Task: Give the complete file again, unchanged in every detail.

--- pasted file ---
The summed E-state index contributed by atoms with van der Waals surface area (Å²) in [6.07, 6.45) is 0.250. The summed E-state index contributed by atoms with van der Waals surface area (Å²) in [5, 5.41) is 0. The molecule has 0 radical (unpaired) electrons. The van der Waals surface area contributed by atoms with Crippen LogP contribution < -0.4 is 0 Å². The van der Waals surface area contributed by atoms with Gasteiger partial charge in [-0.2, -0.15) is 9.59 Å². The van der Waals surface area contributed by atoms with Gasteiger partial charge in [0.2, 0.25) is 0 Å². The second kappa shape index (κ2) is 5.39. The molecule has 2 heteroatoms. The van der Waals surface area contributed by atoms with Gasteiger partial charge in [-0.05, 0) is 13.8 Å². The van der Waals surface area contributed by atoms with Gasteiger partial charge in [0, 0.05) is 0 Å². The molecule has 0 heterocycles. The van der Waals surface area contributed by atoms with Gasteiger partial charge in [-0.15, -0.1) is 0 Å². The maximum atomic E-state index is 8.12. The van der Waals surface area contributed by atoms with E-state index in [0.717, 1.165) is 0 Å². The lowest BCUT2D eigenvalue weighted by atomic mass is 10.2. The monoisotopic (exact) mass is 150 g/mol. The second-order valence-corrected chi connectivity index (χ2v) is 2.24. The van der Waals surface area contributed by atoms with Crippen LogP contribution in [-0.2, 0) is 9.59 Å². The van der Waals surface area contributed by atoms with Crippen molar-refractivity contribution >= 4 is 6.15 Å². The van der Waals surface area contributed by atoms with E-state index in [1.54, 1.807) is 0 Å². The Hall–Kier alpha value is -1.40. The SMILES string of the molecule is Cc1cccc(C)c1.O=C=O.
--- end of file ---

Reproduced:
The summed E-state index contributed by atoms with van der Waals surface area (Å²) in [6.07, 6.45) is 0.250. The summed E-state index contributed by atoms with van der Waals surface area (Å²) in [5, 5.41) is 0. The molecule has 0 radical (unpaired) electrons. The van der Waals surface area contributed by atoms with Crippen LogP contribution < -0.4 is 0 Å². The van der Waals surface area contributed by atoms with Gasteiger partial charge in [-0.2, -0.15) is 9.59 Å². The van der Waals surface area contributed by atoms with Gasteiger partial charge in [0.2, 0.25) is 0 Å². The second kappa shape index (κ2) is 5.39. The molecule has 2 heteroatoms. The van der Waals surface area contributed by atoms with Gasteiger partial charge in [-0.05, 0) is 13.8 Å². The van der Waals surface area contributed by atoms with Gasteiger partial charge in [0, 0.05) is 0 Å². The molecule has 0 heterocycles. The van der Waals surface area contributed by atoms with Gasteiger partial charge in [-0.15, -0.1) is 0 Å². The maximum atomic E-state index is 8.12. The van der Waals surface area contributed by atoms with E-state index in [0.717, 1.165) is 0 Å². The lowest BCUT2D eigenvalue weighted by atomic mass is 10.2. The monoisotopic (exact) mass is 150 g/mol. The second-order valence-corrected chi connectivity index (χ2v) is 2.24. The van der Waals surface area contributed by atoms with Crippen LogP contribution in [-0.2, 0) is 9.59 Å². The van der Waals surface area contributed by atoms with Crippen molar-refractivity contribution >= 4 is 6.15 Å². The van der Waals surface area contributed by atoms with E-state index in [1.54, 1.807) is 0 Å². The Hall–Kier alpha value is -1.40. The SMILES string of the molecule is Cc1cccc(C)c1.O=C=O.